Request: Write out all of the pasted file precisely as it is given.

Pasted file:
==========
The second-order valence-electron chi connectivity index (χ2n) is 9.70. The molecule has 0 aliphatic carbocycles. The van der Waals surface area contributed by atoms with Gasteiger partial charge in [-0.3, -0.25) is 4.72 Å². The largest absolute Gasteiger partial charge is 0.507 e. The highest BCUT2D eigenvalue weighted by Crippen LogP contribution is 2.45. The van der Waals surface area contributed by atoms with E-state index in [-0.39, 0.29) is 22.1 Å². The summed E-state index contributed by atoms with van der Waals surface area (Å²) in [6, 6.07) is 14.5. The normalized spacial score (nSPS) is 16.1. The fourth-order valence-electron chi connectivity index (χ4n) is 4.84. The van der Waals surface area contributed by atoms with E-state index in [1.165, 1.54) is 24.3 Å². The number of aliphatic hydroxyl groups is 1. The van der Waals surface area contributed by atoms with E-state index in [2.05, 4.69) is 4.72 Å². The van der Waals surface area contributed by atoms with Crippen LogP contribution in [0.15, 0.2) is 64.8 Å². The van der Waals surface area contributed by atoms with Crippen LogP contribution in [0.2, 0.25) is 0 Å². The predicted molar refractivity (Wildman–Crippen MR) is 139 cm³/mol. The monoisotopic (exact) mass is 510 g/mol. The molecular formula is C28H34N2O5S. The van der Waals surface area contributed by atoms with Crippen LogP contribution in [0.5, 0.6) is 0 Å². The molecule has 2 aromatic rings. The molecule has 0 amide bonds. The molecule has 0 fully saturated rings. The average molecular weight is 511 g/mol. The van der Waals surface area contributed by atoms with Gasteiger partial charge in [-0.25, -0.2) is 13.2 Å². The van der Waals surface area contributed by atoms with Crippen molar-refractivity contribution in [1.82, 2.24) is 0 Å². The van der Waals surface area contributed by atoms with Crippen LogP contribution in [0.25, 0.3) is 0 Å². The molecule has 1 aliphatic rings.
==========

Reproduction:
The second-order valence-electron chi connectivity index (χ2n) is 9.70. The molecule has 0 aliphatic carbocycles. The van der Waals surface area contributed by atoms with Gasteiger partial charge in [-0.3, -0.25) is 4.72 Å². The largest absolute Gasteiger partial charge is 0.507 e. The highest BCUT2D eigenvalue weighted by Crippen LogP contribution is 2.45. The van der Waals surface area contributed by atoms with E-state index in [-0.39, 0.29) is 22.1 Å². The summed E-state index contributed by atoms with van der Waals surface area (Å²) in [6, 6.07) is 14.5. The normalized spacial score (nSPS) is 16.1. The fourth-order valence-electron chi connectivity index (χ4n) is 4.84. The van der Waals surface area contributed by atoms with E-state index in [1.165, 1.54) is 24.3 Å². The number of aliphatic hydroxyl groups is 1. The van der Waals surface area contributed by atoms with E-state index in [2.05, 4.69) is 4.72 Å². The van der Waals surface area contributed by atoms with Crippen LogP contribution in [0.15, 0.2) is 64.8 Å². The van der Waals surface area contributed by atoms with Crippen LogP contribution in [0.2, 0.25) is 0 Å². The predicted molar refractivity (Wildman–Crippen MR) is 139 cm³/mol. The monoisotopic (exact) mass is 510 g/mol. The molecular formula is C28H34N2O5S. The van der Waals surface area contributed by atoms with Crippen LogP contribution in [0.5, 0.6) is 0 Å². The molecule has 2 aromatic rings. The molecule has 0 amide bonds. The molecule has 0 fully saturated rings. The average molecular weight is 511 g/mol. The van der Waals surface area contributed by atoms with Gasteiger partial charge in [-0.25, -0.2) is 13.2 Å². The van der Waals surface area contributed by atoms with Crippen molar-refractivity contribution in [1.82, 2.24) is 0 Å². The van der Waals surface area contributed by atoms with Crippen LogP contribution in [0.25, 0.3) is 0 Å². The molecule has 1 aliphatic rings.